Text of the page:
The other factor is the blackjack game. Cover is most necessary at single deck and double deck. It is substantially less important at the 6 and 8 deck games because it is so much easier at a single and double deck for a pit boss to notice a few low cards come out, an increase in bet size, and conclude you are counting cards. It takes more patience and ability than most pit bosses have to count through a 6 or 8 decker.

The importance of cover also depends on the quality of the game. If it is a mediocre game (say H17 double deck with 50% penetration) why worry about cover? It is not worth the cost. If you get asked to leave, play somewhere else.

Cover Strategies

I have listed the five most common cover strategies that I am aware of.

  1. Making Bad Plays – Some of the top bad plays are: taking insurance on 20, taking even money on blackjack, standing on the soft doubles (such as A7) vs. 6, standing on the 12 vs. 2 and 3 (when the count warrants hitting). The theory is that the pit will evaluate your play and determine you must not be counting cards because of the bad play and, therefore, gives you the long-term free pass.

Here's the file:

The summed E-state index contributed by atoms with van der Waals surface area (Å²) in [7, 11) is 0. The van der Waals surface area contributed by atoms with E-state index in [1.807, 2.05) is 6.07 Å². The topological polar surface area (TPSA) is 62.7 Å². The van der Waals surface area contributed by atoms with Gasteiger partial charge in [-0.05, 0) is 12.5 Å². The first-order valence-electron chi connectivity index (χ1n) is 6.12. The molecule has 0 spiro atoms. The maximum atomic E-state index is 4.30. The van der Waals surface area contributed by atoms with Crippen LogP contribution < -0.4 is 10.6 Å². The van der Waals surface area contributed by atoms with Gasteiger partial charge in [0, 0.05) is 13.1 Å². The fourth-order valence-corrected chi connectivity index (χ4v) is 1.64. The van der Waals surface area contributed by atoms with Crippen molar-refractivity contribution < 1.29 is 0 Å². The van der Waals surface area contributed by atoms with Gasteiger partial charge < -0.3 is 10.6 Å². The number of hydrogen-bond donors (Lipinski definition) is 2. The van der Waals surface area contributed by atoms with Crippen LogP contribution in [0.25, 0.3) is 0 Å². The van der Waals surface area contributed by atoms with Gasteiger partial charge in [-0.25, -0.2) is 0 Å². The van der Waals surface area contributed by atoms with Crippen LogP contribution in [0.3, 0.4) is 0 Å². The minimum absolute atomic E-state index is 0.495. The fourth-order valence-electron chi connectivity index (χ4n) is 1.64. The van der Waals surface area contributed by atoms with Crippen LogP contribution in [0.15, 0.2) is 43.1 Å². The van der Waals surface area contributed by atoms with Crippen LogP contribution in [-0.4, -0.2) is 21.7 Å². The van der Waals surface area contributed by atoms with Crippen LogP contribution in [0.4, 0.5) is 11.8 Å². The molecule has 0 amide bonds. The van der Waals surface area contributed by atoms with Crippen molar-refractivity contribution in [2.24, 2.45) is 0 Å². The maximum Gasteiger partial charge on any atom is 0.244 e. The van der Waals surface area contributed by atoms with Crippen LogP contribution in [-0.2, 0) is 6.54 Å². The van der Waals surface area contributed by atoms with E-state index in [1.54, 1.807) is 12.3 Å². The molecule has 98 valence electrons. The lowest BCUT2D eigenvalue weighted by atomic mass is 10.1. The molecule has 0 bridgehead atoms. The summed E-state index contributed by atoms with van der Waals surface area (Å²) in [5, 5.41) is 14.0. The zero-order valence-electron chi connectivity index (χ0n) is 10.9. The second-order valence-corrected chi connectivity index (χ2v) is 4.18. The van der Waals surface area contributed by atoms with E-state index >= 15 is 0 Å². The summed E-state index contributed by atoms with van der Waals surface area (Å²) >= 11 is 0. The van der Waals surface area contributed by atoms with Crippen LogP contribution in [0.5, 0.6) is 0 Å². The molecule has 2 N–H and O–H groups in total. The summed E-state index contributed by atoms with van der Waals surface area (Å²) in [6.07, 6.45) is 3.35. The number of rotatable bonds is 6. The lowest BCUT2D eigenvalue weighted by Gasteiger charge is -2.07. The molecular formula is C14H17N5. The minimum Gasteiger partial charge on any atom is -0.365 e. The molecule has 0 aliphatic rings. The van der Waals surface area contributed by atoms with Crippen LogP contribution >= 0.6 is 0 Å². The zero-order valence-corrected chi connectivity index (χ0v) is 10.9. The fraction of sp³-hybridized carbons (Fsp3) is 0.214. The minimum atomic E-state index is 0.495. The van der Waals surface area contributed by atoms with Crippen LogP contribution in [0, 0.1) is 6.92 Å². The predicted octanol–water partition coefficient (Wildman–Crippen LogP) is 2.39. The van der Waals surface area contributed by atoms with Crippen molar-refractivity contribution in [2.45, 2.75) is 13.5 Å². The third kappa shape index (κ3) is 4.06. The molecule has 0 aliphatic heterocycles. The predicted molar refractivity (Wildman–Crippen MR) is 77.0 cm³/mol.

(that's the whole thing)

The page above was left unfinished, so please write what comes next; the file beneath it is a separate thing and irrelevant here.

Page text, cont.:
2. With all due respect to Don Schlesinger, who devotes a whole chapter on evaluating the cost of these cover plays, this is one of my least favorite cover strategies. For the cover play to work, it requires a pit person to: 1) be watching closely, 2) know basic strategy, 3) know what the running count is (to evaluate some plays like insurance), 4) know what the correct index number is to vary the play, and 5) think the plays were significant enough to conclude you are not an advantage player and then record the evaluation on your players card. That is just too much happenstance for me. This is a bad idea.